AN ASTRONOMY CAREER
When people think of astronomy, they often think of stargazing and the many beautiful images that come from telescopes. However, astronomy is a science. That means astronomy is a lot of hard work and a lot of math.
When many people picture an astronomer at work, they think of someone huddling in a cold, dark observatory, squinting through a telescope. Luckily, this is one hardship astronomers no longer have to endure. Astronomers spend very little of their time observing at telescopes. At the observatory, the telescope and camera are controlled usually by computers in a warm, well-lit room away from the telescope, with a coffee maker or tea kettle right at hand.
Astronomers spend most of their time analyzing data with computers. They also are often teachers at colleges and universities.
What skills to astronomers need to have?
Astronomers need to be good at physics and math; that's what they do! Don't fall into the trap of thinking that astronomy is one of the "easier" sciences! Astronomers work a lot with computers so good computer and programming skills are helpful. Some astronomers build their own instruments, so they learn about electronics, materials fabrication,and machining, and other skills.
Astronomers need good teaching skills as well, since they teach as much as they learn. They also need good writing skills so they can write grant proposals to get money and telescope time for their projects, and they share their research by writing articles for journals. They must have good communications skills as well. Very few papers in journals have just one author, since astronomers generally work in teams with various colleagues, so they need to be able to share information and get along with different people.
If you want to be an astronomer; what kind of degree will you need? How long will you have to go to school?
First you'll go to college for four (or maybe five) years to get a bachelor's degree. A bachelor of science (BS) in astronomy is best, but you can still get into grad school with a bachelor of arts (BA), or a degree in physics or even other fields.
It's important to get good grades in college and to score well on your Graduate Record Exam (a big ugly standardized physics test you take your senior year), but what really makes candidates for grad school stand out is their research experience. As soon as you can, talk to your professors about working on a research project. You might work on data analysis, instrument building, computer programming, or lots of other fun stuff. Also be alert to opportunities like the Research Experiences for Undergraduates program, where you work at another university for a summer, or the summer student programs at the national astronomy observatories.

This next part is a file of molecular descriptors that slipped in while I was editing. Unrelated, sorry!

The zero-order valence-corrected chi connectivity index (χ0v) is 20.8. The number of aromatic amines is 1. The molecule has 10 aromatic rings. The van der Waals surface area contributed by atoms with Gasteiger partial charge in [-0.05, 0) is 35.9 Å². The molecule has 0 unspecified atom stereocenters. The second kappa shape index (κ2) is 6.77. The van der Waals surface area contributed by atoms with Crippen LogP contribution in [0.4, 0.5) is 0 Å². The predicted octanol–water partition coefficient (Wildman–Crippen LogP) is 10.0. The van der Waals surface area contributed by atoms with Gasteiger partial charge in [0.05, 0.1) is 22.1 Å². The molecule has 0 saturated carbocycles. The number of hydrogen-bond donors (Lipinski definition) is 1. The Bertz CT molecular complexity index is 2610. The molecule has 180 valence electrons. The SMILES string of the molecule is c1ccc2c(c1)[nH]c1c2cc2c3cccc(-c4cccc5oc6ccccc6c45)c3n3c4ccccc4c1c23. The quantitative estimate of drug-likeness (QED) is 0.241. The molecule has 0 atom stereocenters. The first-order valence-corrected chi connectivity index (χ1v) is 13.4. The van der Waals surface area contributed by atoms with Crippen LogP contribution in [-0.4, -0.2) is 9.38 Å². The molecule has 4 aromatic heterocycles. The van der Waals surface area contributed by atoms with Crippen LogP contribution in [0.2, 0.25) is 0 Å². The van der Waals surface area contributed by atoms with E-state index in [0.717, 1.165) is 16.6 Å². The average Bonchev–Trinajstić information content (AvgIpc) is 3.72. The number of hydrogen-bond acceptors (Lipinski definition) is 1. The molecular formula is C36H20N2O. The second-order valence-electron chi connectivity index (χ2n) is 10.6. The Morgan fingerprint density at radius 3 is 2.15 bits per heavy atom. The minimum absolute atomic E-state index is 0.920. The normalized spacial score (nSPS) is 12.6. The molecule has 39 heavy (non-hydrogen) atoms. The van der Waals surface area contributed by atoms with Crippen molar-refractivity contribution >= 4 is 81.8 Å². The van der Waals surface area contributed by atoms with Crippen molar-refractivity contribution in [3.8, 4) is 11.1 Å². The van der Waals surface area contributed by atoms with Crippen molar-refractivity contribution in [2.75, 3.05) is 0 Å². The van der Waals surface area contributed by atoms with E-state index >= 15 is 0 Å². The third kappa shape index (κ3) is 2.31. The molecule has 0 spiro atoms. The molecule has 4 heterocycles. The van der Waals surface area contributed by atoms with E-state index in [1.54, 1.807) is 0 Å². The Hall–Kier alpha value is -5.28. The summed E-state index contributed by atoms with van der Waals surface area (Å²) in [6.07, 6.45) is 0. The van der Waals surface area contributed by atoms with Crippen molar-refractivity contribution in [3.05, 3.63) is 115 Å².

After college comes graduate school. You'll take more classes at first, and then shift into doing more research, and culminating in writing a doctoral thesis. You'll probably get some experience in front of a classroom by being a teaching assistant. It's really hard work. You will be enjoying the best years of your life for five or six years (or more, or less, in some exceptional cases.)
There are a very small number of jobs available for people who only have a Master's degree in astronomy, primarily in public outreach and teaching. Unless you have a very speciﬁc idea of what you want to do, and you're sure you can do it with just an M.S., you should plan to get a PhD.
What companies or businesses can astronomers work for?
Astronomers usually are employed by colleges, universities or government research organizations. Not many work for companies or businesses because astronomy isn't really a science that has a lot of practical applications that you can make money from! However, the most likely field in which you would find astronomers working for a company would be in the area of telescope or instrument design and construction. An example would be Malin Space Science Systems, a company run by an astronomer named Michael Malin which builds instruments for unmanned space missions, such as the Mars Global Surveyor satellite.
What is a day on the job like as an astronomer?
It's tough to answer what an astronomer does every day since different days they do different things. They typically divide their time between 5 or 6 different things (the theorists generally don't observe): Working in their offices, traveling, teaching, reading, writing, or observing (except for the theorists).